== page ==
Water stops can quickly become a twenty minute ordeal. Stopping to squeeze-filter water takes time and effort, without added distance. This is inefficient. We choose to use  Steripen for water treatment. This water treatment method kills harmful bacteria in your water in 90 seconds. As a result, our water stop looks more like a water walk-through. We just bend over and fill our bottle, then keep walking. We can use the pen while on the move, making the most out of our time.

Another way we stay efficient on trail is by remaining adaptable to any conditions that come. Having to stop and pull our packs off whenever we get hungry or get cold is a slow going and inefficient process. Instead we keep stacks and warm layers accessible in side pockets so we don't have to stop every time we change to the windward side of the mountain. Our secret weapon here is the Altra Stashjack. This jacket has no back on it. Yep, you read that right. Our backpacks cover our backs just fine. With the Stashjack we can put on and take off our wind later on the go. It makes our days on trail not only more efficient but by far more comfortable.

Once our marathon for the day is done it’s time recover and set up camp. This leads into the next section on efficiency which is efficiency in camp.

Being efficient in camp is pretty straightforward. I would break it down into two categories: multi-tasking and sharing the workload.

Multi-tasking in camp presents in the form of brushing your teeth while you lunge around camp to warm up. It may also look like getting your water for dinner going before you setup your shelter. The stove will heat your water while you do the shelter setup. These seemingly simple steps end up affording you more time for chatting with friends in camp and more time catching Z’s.

The best way I've found to get efficient in camp is to share the workload with a hiking partner. Last year on the Appalachian Trail the three person crew had this mastered. One guy took care of dinner prep, the other two handled the shelter and bear hang setup. In no time we would have a bombproof camp. This year isn't much different. Spice and I share camp duties which makes life not only easier but at the end of the day, more efficient.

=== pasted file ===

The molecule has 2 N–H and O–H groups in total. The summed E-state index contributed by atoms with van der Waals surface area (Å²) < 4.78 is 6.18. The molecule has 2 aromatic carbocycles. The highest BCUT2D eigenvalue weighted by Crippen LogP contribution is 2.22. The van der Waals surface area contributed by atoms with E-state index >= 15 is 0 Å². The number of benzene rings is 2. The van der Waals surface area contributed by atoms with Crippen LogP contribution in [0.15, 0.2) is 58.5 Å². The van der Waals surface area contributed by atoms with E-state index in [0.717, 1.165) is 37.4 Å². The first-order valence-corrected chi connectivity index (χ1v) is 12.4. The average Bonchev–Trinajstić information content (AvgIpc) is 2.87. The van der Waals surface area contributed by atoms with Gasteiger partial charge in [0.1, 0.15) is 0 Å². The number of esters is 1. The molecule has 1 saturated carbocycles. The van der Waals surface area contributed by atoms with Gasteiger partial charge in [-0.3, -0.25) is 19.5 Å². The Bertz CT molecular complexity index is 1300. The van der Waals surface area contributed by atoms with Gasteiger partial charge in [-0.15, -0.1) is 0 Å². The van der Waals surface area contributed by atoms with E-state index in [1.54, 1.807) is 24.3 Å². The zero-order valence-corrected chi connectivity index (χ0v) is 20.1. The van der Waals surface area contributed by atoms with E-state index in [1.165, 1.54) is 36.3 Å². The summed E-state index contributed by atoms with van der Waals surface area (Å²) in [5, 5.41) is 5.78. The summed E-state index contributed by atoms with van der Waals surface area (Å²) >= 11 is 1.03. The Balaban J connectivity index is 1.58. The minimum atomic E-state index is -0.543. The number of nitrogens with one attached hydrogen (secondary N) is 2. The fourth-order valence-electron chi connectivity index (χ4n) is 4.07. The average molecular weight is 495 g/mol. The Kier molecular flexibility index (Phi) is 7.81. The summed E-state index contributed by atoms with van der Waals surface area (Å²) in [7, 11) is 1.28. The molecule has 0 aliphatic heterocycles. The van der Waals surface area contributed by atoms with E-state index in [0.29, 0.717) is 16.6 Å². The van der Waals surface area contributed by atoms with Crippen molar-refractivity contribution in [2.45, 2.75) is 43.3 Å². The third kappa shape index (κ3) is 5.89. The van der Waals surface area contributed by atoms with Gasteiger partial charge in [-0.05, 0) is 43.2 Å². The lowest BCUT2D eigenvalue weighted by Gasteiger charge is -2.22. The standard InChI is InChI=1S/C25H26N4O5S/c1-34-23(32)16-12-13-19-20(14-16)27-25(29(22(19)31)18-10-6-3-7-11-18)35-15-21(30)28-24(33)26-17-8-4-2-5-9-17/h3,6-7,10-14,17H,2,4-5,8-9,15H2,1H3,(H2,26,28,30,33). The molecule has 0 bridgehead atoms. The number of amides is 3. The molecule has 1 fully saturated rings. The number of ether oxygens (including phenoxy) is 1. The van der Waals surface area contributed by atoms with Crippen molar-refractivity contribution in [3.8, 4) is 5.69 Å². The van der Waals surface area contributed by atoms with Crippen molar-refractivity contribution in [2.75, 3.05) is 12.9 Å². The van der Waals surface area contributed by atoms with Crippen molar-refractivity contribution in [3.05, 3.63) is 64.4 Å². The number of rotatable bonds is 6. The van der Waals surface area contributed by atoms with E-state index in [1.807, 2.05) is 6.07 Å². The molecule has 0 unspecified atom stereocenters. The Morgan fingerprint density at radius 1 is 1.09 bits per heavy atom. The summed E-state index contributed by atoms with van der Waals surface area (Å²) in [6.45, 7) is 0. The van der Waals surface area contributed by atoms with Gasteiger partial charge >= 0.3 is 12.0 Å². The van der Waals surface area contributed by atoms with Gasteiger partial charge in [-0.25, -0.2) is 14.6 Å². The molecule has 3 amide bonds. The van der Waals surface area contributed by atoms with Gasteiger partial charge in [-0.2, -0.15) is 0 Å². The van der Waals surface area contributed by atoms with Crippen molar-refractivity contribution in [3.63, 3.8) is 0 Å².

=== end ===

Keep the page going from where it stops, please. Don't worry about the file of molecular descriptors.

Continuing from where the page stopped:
To close this piece on efficiency, I want to stress the importance of finding balance. We've covered finding balance between the foundations, but what I'm getting at is the act of finding balance between these foundations and your hike/life. You don't want to get so caught up in efficiency that you walk past the ripe berries or that perfect swimming hole. Most importantly, you don't want to get so lost in the miles that you lose your willingness to help a brother in need. Twice on this trip Spice and I have changed our daily plans to helps a fellow hiker in need. On both occasions, people walked by because they had their ‘miles’ to get for the day. One of these occasions resulted in a helicopter evacuation and the other involved a systemic allergic reaction. Again, I won't beat a dead horse here. Stay efficient. Stay human.

Until next time,


  1. See you soon ... enjoy your last days in the wild!

  2. You two are unbelievable! what a task you started and now almost done
    -Hope you both are as proud of yourselves as all your friends and family are of you!


Post a Comment

Popular posts from this blog

ULD Hiking Shoe

A Farewell to the Desert

Foundations: Form